In the absence of the Decision Review System in the upcoming India-Australia Test series, the on-field umpires will once again be the masters of a cricket field, but the broadcasters' move to use the technology for viewers could make the men in white court look silly at times.
In the event of a wrong decision, the umpires would be embarrassed no end as it would be displayed on TV through the usage of either UDRS or Hot Spot technology.
India's refusal to accept the technology has upset broadcasters Channel Nine.
"We are not really sure what they are basing that on. I just hope they are not basing their judgements on the inferior technology instead of the good one," said Brad McNamara, executive producer of the channel's cricket coverage.
Meanwhile Australian captain Michael Clarke has bemoaned the lack of consistency in the acceptance of technology by all national boards and urged the ICC to step in and make a consistent decision.
"I am not bothered either way. I would just like to see a broad decision made for every team. I would like to see it in Test cricket and one-day cricket or in one or the other or not used at all," he said.
"I find it a little bit inconsistent, I guess, that we are having it one series, not having it in the other.
"I don't mind what the decision is. I would just like to see it consistent all the time."
Clarke said he was happy to abide by the on-field umpires' decisions.
"At the end of the day, the umpires will do their best to make the right decision.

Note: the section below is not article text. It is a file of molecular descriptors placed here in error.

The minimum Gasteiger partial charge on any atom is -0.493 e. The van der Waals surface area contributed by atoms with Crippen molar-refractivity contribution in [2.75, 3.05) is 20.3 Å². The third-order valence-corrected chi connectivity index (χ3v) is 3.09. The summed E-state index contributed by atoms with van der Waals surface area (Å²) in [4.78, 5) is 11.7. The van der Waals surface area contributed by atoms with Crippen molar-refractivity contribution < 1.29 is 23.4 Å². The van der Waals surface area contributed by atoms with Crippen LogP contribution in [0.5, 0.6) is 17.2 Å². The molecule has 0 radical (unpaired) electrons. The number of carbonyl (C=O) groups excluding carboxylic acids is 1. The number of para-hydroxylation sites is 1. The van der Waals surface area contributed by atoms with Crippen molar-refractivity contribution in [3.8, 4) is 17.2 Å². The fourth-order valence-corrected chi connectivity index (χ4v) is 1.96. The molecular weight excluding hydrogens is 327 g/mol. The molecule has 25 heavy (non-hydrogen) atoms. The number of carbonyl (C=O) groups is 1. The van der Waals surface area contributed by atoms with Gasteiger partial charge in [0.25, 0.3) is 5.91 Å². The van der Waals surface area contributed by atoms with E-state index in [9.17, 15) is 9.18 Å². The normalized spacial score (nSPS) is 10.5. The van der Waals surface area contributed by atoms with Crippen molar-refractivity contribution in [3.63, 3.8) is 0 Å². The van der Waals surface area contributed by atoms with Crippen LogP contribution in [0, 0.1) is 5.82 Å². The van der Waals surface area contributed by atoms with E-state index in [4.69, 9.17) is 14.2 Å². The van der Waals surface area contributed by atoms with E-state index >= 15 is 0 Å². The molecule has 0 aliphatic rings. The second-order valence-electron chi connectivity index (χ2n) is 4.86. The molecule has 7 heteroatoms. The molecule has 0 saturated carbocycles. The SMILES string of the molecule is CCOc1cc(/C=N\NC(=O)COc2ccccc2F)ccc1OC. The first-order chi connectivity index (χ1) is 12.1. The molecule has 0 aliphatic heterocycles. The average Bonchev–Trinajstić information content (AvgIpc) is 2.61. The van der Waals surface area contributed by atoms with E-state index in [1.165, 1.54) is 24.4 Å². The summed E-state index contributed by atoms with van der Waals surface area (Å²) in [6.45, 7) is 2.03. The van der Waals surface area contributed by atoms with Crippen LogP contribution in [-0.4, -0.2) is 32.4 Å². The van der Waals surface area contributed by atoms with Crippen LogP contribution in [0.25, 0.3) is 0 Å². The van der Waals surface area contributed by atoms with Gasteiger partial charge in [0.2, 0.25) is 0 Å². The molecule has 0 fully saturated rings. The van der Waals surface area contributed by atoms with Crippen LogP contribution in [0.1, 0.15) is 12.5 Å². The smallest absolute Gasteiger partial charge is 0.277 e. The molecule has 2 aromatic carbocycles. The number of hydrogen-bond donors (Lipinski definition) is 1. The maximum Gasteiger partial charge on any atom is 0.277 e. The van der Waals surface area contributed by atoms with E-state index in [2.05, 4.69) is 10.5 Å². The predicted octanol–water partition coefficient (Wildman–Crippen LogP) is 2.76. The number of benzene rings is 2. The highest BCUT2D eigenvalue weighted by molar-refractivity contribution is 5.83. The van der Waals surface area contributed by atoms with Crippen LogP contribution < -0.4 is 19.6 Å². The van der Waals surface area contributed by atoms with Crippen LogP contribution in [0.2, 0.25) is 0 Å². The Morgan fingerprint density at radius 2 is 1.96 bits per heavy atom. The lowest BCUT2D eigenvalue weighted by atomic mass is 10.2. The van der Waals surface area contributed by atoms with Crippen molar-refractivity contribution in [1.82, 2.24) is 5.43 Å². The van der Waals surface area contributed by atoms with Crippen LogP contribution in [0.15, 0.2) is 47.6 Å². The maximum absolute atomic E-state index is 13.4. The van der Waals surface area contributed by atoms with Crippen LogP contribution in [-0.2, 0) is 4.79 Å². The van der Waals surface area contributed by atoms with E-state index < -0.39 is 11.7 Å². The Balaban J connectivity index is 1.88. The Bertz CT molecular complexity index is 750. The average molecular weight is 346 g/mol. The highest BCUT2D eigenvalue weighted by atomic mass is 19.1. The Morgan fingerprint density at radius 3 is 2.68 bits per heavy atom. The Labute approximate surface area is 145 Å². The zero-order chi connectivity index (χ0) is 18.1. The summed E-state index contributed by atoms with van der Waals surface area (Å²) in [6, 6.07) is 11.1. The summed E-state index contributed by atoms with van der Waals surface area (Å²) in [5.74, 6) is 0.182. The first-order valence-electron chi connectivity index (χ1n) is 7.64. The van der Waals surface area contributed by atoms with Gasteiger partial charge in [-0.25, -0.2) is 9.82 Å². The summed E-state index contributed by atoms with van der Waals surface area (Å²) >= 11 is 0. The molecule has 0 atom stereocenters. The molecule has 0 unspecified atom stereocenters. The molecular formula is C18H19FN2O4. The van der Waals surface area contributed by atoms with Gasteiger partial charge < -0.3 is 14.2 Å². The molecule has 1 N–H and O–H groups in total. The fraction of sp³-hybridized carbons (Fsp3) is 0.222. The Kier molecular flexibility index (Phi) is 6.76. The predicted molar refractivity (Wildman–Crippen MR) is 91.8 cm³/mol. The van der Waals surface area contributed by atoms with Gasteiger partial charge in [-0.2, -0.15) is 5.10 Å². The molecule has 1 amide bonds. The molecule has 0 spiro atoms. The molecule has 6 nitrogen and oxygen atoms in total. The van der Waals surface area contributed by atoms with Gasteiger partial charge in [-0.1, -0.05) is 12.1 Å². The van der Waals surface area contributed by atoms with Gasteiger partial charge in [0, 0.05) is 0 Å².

"Like us players, I would like to make a hundred every time I walk out on to the field but it doesn't happen, we make mistakes, we make errors.
"The positive thing is it's going to be consistent for both teams throughout the series. That's a real positive thing. Both teams will live with whatever decisions are made throughout the series."
But former umpires such as Australia's Darrell Hair have already slammed the fraternity for not standing up to the widespread use of the technology - and losing their powers in the process.
"How did the reliance on technology come about, and why did we let it encroach on our job," Hair questioned in his book, 'In The Best Interest Of The Game'.
"Mostly I think we, as umpires, accepted it too quickly and without much thought about what our true role is. There was no resistance from within umpiring at international level.
"It was a matter of 'Let's get the decisions correct so we cannot be criticised'.
"I take another view, however. We were not confident or united enough to fight the gradual erosion of our traditional role. I believe we agreed to take the easy way out. This came about in several ways."
Hair said umpires failed to "stand up and say, 'Give us more resources and training and we will provide you with better decisions', while others 'welcomed changes as a way of passing on difficult decisions'".